What is a rebel, he asks in the initial paragraph: That this is more of a comprehensive and in-depth work than we would normally expect from this author is not a criticism than can be levelled against this book fairly in its own terms though, but it explains why it is one of his less popular works.
Individuals like Ivan Kalyayev, who Camus brings up in his essay, and later uses as a character in his play The Just Assassins, I had never heard of.
There are some difficult ideas to grasp here and Philip Thody in his book [Albert Camus: It is a collection of essays that Camus worked up for publication in The history focuses primarily on the Russian and French rebellions and revolutionary movements, and assumes some knowlege of these.
The long third section titled Historical Rebellion takes up over half of the book and examines the French and Russian revolutions as well as the rise of the Nazis. I would rate this as 3. He looks at the world through the eyes and thoughts of the Marquis de Sade and Nietzsche attempting to show how they as intellectual rebels have challenged the prevailing thoughts, but have ended up in the trough of Nihilism.
He always claimed not to be a philosopher and he was right to say this because he rarely pauses to define his terms, he leaps from one thought to another and it is not always clear how he makes the jumps.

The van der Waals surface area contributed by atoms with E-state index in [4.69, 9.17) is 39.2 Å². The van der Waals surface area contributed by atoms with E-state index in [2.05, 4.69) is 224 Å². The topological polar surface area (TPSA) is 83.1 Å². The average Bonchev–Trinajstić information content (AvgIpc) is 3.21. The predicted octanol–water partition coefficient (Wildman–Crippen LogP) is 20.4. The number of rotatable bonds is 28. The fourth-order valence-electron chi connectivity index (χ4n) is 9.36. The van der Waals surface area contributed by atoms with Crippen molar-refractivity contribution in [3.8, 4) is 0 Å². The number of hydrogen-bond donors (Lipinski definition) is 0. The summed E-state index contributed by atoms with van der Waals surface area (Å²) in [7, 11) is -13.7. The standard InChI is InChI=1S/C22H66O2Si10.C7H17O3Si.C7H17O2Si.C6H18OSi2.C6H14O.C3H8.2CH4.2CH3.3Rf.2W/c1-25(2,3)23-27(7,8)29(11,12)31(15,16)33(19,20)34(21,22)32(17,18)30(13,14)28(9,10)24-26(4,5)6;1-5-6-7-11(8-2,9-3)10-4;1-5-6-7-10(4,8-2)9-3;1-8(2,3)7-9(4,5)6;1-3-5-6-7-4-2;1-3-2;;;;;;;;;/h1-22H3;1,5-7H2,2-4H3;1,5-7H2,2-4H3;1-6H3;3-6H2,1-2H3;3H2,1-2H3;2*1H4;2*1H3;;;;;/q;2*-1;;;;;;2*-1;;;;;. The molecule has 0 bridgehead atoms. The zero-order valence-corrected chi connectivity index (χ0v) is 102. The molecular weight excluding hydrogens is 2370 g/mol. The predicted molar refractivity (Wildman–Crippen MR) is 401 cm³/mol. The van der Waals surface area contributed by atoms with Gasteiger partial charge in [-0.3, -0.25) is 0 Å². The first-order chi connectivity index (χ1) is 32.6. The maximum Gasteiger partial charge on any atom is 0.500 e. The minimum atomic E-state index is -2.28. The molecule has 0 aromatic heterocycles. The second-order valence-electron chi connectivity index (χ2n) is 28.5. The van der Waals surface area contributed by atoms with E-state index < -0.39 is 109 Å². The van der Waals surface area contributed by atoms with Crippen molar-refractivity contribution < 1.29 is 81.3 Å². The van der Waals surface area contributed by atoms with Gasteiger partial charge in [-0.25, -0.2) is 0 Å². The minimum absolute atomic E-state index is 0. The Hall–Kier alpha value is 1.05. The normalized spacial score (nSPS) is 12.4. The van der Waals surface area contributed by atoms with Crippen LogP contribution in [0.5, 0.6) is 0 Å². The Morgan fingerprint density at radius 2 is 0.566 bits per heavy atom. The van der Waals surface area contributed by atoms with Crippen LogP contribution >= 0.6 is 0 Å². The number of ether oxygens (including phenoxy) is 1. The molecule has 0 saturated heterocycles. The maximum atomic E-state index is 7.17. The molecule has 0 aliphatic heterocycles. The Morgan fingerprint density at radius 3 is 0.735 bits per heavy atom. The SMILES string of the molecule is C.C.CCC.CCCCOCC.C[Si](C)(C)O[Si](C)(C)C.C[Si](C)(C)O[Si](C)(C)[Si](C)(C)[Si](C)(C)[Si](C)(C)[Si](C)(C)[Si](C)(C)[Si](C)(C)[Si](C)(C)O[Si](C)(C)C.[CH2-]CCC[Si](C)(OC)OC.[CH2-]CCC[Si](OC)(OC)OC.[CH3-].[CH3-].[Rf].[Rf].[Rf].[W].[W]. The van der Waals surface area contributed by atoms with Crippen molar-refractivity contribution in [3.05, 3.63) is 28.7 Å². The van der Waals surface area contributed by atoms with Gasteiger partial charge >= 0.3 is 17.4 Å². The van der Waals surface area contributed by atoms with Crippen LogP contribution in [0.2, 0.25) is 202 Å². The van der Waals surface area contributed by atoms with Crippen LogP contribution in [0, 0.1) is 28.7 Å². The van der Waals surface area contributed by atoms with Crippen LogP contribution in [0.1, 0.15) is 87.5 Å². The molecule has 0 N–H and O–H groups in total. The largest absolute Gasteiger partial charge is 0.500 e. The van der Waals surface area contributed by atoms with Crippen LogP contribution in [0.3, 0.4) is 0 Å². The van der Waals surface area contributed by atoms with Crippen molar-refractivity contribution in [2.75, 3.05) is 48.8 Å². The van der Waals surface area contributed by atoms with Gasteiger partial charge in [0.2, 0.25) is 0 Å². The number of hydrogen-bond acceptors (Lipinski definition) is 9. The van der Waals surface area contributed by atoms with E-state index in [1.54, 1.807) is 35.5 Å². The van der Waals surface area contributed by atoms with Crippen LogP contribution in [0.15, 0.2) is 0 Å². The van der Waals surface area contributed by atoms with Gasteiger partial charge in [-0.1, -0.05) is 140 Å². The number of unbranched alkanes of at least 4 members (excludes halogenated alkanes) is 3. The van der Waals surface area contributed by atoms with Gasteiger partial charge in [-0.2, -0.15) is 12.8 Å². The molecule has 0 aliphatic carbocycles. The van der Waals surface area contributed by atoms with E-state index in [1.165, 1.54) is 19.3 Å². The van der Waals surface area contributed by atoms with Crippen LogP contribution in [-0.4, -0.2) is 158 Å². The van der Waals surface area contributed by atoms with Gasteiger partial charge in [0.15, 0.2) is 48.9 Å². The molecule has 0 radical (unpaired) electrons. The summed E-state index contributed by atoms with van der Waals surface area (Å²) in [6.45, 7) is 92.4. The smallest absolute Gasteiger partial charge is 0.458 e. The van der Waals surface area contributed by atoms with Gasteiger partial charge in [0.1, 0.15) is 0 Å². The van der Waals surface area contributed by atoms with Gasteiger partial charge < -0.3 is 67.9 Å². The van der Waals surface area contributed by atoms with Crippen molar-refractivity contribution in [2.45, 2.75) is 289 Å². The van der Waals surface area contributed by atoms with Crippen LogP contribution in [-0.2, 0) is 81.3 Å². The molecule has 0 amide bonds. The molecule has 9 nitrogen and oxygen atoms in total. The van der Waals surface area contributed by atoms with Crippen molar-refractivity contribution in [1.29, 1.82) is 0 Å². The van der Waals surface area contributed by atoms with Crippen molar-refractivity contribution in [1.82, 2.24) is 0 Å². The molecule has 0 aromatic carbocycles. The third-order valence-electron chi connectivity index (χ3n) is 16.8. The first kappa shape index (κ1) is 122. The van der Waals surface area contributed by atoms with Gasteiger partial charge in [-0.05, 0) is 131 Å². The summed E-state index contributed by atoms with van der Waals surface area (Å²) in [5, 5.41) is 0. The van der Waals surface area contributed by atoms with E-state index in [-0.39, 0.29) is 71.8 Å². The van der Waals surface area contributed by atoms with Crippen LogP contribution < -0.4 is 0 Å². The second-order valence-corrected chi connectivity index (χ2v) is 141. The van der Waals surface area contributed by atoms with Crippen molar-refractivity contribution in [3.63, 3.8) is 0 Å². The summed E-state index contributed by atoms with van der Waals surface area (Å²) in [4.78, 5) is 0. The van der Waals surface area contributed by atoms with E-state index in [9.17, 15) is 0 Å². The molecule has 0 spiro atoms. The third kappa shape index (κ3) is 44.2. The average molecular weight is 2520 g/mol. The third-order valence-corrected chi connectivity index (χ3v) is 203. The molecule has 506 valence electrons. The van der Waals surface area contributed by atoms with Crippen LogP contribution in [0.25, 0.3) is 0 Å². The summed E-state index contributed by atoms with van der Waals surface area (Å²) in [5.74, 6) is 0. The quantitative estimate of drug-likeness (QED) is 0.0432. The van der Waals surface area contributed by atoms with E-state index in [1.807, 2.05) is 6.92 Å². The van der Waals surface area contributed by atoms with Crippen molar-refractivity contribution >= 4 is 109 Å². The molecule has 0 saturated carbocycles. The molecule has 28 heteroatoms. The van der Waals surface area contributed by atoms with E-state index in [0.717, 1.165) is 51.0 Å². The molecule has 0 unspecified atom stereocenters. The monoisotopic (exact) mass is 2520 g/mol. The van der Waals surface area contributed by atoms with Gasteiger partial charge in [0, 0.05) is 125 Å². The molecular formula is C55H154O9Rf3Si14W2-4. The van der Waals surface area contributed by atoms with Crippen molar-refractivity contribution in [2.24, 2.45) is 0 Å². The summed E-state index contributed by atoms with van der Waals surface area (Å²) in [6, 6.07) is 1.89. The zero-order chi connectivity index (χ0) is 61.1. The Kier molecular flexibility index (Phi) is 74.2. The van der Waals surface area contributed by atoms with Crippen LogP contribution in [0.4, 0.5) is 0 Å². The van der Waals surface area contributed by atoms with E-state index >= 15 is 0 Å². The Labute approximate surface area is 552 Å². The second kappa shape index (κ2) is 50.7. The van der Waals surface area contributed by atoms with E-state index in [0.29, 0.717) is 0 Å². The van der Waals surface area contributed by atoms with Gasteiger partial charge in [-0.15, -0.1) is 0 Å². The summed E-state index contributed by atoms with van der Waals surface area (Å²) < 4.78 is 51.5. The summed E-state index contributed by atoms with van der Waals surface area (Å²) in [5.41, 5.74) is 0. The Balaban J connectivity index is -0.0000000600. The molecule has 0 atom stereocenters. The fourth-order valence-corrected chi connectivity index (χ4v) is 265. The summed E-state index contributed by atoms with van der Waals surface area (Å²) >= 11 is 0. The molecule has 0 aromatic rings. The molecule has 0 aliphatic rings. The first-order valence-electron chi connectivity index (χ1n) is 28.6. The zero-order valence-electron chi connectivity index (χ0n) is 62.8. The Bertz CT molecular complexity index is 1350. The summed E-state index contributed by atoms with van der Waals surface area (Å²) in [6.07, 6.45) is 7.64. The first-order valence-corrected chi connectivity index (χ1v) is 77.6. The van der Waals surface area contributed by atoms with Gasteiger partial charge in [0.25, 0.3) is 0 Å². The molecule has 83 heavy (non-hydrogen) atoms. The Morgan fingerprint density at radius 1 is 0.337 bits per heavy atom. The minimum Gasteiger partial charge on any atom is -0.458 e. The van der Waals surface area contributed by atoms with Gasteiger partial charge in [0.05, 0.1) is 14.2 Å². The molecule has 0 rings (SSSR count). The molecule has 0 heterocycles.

He explains the initiatives deriving from a sense of justice, and the consequences of absolute faith in the revolutionary cause, leading to its proverbial eating its own children and turning into its opposite, until a new revolution takes place.
Described by Camus as " absurd ," this latter perception must be examined with what Camus terms "lucidity. Therefore, this sensibility is logically a "point of departure" that irresistibly "exceeds itself. Too frequently, the ordinary English reader feels like a stranger in the midst of a complicated family quarrel.
Writing at a time when collectivist ideology was en vogue, especially in France dominated by Sartre, he makes a claim for a reevaluation of revolutionary developments focusing on individuals and their choices and responsibilities.
He arranged them into five sections and his aim was to make them into a definitive statements on his thinking on Europe as it emerged from yet another catastrophic world war.